Monday, December 08, 2008

Is there ageism in Publishing?

A while ago I received an anonymous email asking me if I thought there was ageism against older authors (let's say over 55), in publishing, specifically in middle grade and young adult fiction. From how the question was asked, it was clear that the author thought the answer was yes, and that she had experienced it first-hand.

My first instinct was to say no, because 99.9% of the time I'm reading manuscript submissions, I don't know the age of the author. Even if the author gives some hints in the cover letter (for example, by saying that he or she is a retired librarian), it wouldn't affect my judgement, because I don't generally read the cover letter before reading the manuscript. It's hard to say for sure, but I'd like to think that even if I did know an author's age, it wouldn't affect me either way, because it's the writing that I fall in love with.

However, the one time I have seen the author's age make a difference is in an auction situation when we're deciding whether we want to compete with other publishers for a project. When we make an aggressive offer on a project, we're looking to make an investment in the author's career--generally, we're not looking to publishing "one-off" books. And if we feel that the author may not have more than one or two books in them, we might not think it's worth the investment. However, I can't imagine that this would come into play unless an author was over, say, 75 or so.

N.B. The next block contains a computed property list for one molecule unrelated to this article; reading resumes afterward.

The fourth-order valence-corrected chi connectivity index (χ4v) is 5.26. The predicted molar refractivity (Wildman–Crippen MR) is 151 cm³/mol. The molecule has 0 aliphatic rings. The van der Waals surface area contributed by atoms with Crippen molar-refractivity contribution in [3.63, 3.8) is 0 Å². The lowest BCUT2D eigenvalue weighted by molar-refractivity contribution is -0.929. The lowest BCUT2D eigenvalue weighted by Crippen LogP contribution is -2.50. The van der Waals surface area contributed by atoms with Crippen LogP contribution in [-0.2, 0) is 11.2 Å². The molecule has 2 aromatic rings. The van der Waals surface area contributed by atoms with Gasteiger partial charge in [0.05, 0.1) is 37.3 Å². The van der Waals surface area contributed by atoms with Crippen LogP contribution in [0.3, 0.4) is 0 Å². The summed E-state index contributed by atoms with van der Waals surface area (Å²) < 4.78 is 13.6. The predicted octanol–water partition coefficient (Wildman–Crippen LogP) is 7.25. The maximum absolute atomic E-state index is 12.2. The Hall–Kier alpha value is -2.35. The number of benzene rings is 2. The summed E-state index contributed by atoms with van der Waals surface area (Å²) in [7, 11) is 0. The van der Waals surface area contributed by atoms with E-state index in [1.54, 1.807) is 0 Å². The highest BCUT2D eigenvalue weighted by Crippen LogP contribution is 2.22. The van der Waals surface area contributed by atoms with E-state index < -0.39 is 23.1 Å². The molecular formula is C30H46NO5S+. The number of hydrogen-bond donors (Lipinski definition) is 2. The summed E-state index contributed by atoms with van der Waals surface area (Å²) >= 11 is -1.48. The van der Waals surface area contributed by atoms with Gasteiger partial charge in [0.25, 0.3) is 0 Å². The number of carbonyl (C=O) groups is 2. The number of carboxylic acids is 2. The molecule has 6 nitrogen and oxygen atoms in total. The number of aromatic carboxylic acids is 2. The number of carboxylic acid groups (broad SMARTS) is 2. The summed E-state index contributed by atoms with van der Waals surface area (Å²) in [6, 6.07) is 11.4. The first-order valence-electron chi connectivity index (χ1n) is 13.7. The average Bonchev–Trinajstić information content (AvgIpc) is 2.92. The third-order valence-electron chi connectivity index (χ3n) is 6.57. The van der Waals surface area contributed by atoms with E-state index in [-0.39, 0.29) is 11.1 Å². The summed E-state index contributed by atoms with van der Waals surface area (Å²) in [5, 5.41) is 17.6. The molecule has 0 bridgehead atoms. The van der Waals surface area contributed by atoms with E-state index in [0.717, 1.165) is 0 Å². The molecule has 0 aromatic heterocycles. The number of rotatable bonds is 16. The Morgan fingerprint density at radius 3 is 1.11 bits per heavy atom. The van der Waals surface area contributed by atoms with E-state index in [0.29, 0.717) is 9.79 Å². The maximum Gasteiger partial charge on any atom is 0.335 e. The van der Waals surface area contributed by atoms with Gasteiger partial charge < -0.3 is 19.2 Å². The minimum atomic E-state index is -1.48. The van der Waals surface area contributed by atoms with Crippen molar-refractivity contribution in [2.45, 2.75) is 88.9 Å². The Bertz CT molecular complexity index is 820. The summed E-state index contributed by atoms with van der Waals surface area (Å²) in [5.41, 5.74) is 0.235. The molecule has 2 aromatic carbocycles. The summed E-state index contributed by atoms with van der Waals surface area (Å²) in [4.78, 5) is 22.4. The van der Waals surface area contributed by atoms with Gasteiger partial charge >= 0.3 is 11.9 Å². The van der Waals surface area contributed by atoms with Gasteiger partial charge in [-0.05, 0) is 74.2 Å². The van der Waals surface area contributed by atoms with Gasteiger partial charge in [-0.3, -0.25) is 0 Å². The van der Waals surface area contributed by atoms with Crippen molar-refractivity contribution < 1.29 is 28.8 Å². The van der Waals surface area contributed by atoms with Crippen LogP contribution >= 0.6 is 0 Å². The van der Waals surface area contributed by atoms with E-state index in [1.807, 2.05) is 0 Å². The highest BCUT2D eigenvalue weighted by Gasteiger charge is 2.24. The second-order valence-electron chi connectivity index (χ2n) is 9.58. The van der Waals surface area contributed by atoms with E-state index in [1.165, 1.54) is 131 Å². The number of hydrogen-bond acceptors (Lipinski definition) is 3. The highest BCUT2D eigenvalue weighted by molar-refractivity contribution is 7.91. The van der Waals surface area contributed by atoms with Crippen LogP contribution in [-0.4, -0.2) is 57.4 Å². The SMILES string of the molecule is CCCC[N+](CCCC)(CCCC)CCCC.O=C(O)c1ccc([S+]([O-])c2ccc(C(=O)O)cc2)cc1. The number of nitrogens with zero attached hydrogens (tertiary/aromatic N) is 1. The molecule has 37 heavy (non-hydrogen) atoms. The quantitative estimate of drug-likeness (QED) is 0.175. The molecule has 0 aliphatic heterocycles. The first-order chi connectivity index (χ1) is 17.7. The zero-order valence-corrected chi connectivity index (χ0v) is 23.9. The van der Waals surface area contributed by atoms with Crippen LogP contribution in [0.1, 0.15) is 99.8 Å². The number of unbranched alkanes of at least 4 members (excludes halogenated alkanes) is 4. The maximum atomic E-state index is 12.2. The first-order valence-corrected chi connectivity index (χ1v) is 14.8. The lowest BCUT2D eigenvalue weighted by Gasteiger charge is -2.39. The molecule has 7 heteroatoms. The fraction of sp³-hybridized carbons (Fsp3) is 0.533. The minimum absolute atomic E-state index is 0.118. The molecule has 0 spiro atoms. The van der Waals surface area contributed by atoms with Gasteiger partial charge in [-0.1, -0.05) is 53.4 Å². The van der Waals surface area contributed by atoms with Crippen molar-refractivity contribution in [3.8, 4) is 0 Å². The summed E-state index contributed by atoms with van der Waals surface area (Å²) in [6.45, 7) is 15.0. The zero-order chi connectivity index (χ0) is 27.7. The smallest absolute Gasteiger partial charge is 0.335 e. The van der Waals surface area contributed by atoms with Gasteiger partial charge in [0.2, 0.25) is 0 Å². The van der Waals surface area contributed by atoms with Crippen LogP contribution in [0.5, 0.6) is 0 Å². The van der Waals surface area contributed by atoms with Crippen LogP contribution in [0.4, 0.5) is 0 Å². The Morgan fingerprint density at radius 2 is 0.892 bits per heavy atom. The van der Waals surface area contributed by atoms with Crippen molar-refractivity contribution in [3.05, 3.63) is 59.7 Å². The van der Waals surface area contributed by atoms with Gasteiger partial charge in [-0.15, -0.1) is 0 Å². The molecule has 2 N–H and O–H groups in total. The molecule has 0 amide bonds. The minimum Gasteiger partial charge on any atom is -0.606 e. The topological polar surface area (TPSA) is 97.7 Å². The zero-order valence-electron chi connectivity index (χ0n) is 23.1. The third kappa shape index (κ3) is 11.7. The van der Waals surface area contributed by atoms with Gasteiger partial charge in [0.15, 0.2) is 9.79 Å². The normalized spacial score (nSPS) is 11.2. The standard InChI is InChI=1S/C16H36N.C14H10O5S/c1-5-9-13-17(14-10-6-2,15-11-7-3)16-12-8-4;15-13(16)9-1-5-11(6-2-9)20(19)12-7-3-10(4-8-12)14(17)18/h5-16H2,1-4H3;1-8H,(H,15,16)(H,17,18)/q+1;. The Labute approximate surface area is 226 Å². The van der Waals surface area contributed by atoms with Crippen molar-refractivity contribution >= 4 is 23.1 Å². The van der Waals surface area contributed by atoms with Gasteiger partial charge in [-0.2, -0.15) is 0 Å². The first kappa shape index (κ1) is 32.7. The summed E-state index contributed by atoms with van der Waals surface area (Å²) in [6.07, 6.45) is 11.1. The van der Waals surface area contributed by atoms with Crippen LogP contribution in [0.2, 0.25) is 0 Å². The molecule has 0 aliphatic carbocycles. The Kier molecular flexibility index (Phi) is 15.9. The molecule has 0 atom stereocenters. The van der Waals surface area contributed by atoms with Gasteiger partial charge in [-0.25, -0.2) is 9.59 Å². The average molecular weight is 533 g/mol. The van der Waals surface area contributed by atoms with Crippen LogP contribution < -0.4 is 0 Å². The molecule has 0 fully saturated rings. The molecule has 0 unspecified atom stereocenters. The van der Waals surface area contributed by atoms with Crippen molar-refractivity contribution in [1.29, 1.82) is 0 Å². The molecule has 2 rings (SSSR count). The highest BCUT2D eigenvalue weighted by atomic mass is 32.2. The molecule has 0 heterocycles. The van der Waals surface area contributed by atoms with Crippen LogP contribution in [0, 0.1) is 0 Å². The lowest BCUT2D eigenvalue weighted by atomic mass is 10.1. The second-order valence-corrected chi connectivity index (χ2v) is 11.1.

An author's age may also make a difference in terms of Publicity. The publicist is looking to see how "media-genic" an author might be, and so, yes--I think in some cases, if an author is young (and attractive!), this might be taken into account. I think especially for teen readers, they like to think that the author is young and hip and cool, and in the age of social networking, they have easy access to information about the author in some cases. Then again, if an author is older, it may actually be a plus for publicity. For example, author Millard Kaufman published his first novel at age 90, and his age made for a great publicity hook, just as Christopher Paolini's young age did, too.

It was interesting that the email specified older books, because I don't think ageism affects picture books at all--in fact, having a "grandmotherly" or "grandfatherly"-aged author might actually be an advantage.